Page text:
VITALITY: Living in colorAn increasing number of seniors in Grand Forks are embracing renewed vigor through artistic expression. “I suppose for most of my life, I wanted to be an artist, but I did not go to school at a time when art programs were available to us,” says Betty Bloomquist, 77. “There wasn’t a whole lot of opportunity in my small town.”
By: Will Powell, Grand Forks Herald
An increasing number of seniors in Grand Forks are embracing renewed vigor through artistic expression. “I suppose for most of my life, I wanted to be an artist, but I did not go to school at a time when art programs were available to us,” says Betty Bloomquist, 77. “There wasn’t a whole lot of opportunity in my small town.”
Bloomquist, who’s dabbled “off-and-on” in painting and drawing for many of her years, lived in Harvey, N.D., as a teacher for most of her life before retiring and relocating to Grand Forks in 2000 to be closer to her daughter. Shortly after moving to Grand Forks, a neighbor introduced Bloomquist to the River Forks Water Color Society. Since 2000, Bloomquist has gained respect within several local artistic circles for her paintings, drawings, collages and doodles. She also has served as the president for ArtWise, a local program sponsored by the North Valley Arts Council, to foster artistic talent in local youth.
“I am aware that when something new is developing, like this fascination with doodling, it’s something that’s fairly new in my life,” Bloomquist says. “It’s exciting to do.”
‘A focus of life’
Although Brian Paulsen, 72, and Dianne Paulsen, 70, have been artists for most of their lives, they find that retirement brings greater opportunities to produce artwork and to get involved with the local art community. “It gives me a focus of life … plus integrating activity with my wife, children, grandchildren,” Brian says.
The Paulsens have lived in Grand Forks for 39 years. Brian Paulsen focused on producing “childlike fantasy” paintings and photography during his career as a professional artist, and taught painting, design and art history at UND until he retired. Brian still enters his artwork in 15 to 18 competitive art shows per year, and is currently exhibiting his work in Colorado, Wisconsin, Montana and Texas. Dianne retired from the human resources field in 2004 and says her artwork schedule has picked up considerably since her retirement.
“I’ve always had some kind of craft or hobby to do and my husband has always been in the studio, working at home, too,” Dianne says. “I go through phases. I went through phases of making wheat-weaving when the kids were young … I’ve done a lot of beading, I’ve done a lot of knitting.”
Kinship through craft
Bloomquist and Dianne Paulsen think being involved in the social aspect of the Grand Forks arts scene is one of the most attractive advantages of being a local artist.
“The water color group is one of the first groups I found when I was in Grand Forks, and I have seen artists progress so much as they worked with water color painters,” Bloomquist says. “We brought teachers in; almost every summer we have a workshop. The other part of it is we’re not only introduced to new methodologies in water color painting and new materials, but it becomes a mutual support group. The group always looks at and analyzes our work. They have set up opportunities for showing work.”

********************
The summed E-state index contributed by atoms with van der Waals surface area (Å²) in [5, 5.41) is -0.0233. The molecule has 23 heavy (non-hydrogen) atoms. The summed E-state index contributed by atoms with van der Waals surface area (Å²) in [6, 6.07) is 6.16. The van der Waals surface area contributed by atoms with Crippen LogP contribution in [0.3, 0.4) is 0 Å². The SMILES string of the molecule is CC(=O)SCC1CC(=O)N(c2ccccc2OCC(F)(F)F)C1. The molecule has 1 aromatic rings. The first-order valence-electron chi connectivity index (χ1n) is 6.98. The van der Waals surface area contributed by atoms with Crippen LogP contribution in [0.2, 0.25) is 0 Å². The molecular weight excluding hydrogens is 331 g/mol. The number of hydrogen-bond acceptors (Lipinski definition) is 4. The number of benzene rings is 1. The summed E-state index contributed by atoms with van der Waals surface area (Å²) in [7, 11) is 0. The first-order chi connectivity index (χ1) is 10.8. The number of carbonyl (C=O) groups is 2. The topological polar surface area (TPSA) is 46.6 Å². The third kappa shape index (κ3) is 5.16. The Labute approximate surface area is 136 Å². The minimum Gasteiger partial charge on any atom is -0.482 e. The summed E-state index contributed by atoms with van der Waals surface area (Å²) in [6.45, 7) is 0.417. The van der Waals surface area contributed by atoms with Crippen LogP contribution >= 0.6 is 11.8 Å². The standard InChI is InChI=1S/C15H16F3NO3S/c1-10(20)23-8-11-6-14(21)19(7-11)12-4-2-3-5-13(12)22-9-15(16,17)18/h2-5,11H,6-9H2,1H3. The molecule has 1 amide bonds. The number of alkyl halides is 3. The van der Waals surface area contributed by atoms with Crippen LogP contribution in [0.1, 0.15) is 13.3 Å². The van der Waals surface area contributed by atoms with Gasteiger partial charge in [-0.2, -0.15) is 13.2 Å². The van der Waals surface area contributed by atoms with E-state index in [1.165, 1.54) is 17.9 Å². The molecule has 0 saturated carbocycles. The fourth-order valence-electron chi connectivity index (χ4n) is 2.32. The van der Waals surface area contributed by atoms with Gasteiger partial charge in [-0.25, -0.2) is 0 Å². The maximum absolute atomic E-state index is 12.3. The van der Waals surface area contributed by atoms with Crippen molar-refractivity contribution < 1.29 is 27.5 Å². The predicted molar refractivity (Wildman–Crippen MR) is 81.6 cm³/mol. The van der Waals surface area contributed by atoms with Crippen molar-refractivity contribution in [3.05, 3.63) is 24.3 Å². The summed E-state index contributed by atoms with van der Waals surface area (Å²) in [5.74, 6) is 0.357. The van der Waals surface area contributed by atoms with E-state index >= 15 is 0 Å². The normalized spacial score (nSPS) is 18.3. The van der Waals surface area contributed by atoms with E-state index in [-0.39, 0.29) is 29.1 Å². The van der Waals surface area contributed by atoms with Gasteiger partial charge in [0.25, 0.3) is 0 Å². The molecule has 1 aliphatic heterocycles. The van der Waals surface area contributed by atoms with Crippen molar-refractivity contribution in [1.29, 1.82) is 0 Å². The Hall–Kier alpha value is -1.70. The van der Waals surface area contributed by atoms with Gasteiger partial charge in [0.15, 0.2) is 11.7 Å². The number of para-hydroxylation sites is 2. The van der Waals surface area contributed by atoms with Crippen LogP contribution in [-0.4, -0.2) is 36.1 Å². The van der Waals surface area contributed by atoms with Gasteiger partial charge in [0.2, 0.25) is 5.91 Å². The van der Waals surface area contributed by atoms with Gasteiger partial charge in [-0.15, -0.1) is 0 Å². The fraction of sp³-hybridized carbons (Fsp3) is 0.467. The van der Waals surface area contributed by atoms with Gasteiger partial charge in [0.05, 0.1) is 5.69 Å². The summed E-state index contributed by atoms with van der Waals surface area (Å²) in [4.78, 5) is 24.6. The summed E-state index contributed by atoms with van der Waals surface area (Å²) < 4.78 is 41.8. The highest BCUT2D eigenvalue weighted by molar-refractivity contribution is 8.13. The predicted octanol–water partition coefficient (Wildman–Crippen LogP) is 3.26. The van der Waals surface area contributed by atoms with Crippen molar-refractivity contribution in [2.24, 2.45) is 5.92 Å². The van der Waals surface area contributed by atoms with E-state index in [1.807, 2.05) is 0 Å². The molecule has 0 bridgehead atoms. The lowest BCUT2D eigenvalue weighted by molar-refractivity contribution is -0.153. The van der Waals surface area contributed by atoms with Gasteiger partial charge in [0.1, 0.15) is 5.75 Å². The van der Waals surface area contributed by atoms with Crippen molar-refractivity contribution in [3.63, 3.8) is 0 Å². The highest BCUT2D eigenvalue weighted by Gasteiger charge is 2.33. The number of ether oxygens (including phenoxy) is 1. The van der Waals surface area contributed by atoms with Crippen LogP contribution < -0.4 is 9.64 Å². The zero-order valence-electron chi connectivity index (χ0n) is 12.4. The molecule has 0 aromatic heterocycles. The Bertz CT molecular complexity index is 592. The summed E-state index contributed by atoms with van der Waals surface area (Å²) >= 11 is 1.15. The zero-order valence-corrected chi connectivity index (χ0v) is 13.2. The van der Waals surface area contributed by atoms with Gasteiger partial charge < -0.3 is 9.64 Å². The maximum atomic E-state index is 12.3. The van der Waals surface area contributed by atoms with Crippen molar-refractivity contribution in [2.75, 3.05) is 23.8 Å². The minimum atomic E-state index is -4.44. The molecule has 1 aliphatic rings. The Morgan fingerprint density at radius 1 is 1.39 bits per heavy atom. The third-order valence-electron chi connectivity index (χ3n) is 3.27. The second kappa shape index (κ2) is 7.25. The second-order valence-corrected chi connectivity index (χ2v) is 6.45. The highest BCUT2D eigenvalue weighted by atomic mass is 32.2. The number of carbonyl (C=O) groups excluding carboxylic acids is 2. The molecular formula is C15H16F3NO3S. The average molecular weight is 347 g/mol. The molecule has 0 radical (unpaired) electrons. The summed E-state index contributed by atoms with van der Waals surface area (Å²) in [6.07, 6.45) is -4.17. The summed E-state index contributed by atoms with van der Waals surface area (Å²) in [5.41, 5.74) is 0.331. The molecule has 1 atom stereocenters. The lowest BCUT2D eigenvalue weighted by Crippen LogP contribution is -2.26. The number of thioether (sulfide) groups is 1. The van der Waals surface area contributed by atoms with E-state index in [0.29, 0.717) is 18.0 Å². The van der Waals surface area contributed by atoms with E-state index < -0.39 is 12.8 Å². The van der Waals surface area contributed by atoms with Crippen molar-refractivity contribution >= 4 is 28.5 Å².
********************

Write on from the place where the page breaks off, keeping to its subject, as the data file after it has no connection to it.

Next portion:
“I’ve got stuff at the 3rd Street Gallery now, and I donated a pair of crystal earrings to the museum for their Mother’s Day show,” Dianne says.
As a professional artist, however, Brian Paulsen views the local arts community with unique perspective.
“It’s rather Spartan, it’s lowkey, it’s got a small population of people interested in it that are doing art,” Brian says. “Usually, artists start out on their own and kind of stay solo, myself included, but some of the crafts groups have a certain camaraderie or a social stigma.”
“In the community, that’s not included in the university, of course,” Dianne adds.
“They’re not really as serious, in the introverted way,” Brian says. “They’re more [extroverted]; they enjoy relating what they’re doing to other people, trading craft clues about materials, methods, techniques … I think I stay more to myself because I really don’t have anyone else to communicate with as far as what I’m doing.”
Brian and Dianne are often asked to donate their work. In 2012, the pair won the Art Supporters of the Year award from the North Valley Arts Council in recognition of Brian’s contributions to the North Dakota Museum of Art, and Dianne’s efforts while serving on North Valley Arts Council and her contributions to the Empire Arts Center. Brian and Dianne have bonded through art and share the bond with their three grandchildren. Their 9-year-old granddaughter even crafts things for her dolls, Dianne says.
“Our grandchildren draw really well,” Dianne says.
The Paulsens and Bloomquist now find themselves elders amidst artist circles, given their long histories of involvement. Bloomquist remembers when the River Forks Water Color Society met “in the back of a dental clinic,” but it now meets at the Parkwood Senior Living Facility. Dianne Paulsen’s knitting group meets at Caribou Coffee every Wednesday and averages 12 to 18 participants for each meeting.
“[Art] makes me rethink how I draw, rethink how I use pencils, and it’s amazing to me how going back to this simple tool that I was able to handle as a child, and continue to use it and love it,” Bloomquist says.
“I look forward to the next project,” Dianne says. “It makes me alert and interested, and I like the people, and I think that’s good for your health.”
Copyright 2013, Grand Forks Herald.